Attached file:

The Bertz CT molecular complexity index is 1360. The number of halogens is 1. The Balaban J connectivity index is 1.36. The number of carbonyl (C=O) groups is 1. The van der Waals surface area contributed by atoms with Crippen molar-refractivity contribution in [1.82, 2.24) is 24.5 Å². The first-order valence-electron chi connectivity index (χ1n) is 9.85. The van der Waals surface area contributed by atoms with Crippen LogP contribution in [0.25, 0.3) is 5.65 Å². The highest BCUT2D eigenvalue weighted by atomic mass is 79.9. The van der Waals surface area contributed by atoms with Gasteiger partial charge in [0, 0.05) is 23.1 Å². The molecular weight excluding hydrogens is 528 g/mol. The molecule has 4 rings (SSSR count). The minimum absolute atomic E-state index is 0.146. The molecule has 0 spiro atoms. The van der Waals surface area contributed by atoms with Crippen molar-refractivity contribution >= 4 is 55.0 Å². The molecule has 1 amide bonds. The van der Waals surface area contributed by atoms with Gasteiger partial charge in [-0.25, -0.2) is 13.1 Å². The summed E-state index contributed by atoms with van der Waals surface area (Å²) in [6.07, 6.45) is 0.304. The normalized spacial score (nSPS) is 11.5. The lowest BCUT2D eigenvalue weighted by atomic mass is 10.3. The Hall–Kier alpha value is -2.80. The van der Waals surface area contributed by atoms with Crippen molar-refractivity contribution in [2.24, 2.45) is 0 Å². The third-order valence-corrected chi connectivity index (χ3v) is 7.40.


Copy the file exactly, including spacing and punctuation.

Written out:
The Bertz CT molecular complexity index is 1360. The number of halogens is 1. The Balaban J connectivity index is 1.36. The number of carbonyl (C=O) groups is 1. The van der Waals surface area contributed by atoms with Crippen molar-refractivity contribution in [1.82, 2.24) is 24.5 Å². The first-order valence-electron chi connectivity index (χ1n) is 9.85. The van der Waals surface area contributed by atoms with Crippen LogP contribution in [0.25, 0.3) is 5.65 Å². The highest BCUT2D eigenvalue weighted by atomic mass is 79.9. The van der Waals surface area contributed by atoms with Gasteiger partial charge in [0, 0.05) is 23.1 Å². The molecular weight excluding hydrogens is 528 g/mol. The molecule has 4 rings (SSSR count). The minimum absolute atomic E-state index is 0.146. The molecule has 0 spiro atoms. The van der Waals surface area contributed by atoms with Crippen molar-refractivity contribution >= 4 is 55.0 Å². The molecule has 1 amide bonds. The van der Waals surface area contributed by atoms with Gasteiger partial charge in [-0.25, -0.2) is 13.1 Å². The summed E-state index contributed by atoms with van der Waals surface area (Å²) in [6.07, 6.45) is 0.304. The normalized spacial score (nSPS) is 11.5. The lowest BCUT2D eigenvalue weighted by atomic mass is 10.3. The Hall–Kier alpha value is -2.80. The van der Waals surface area contributed by atoms with Crippen molar-refractivity contribution in [2.24, 2.45) is 0 Å². The third-order valence-corrected chi connectivity index (χ3v) is 7.40.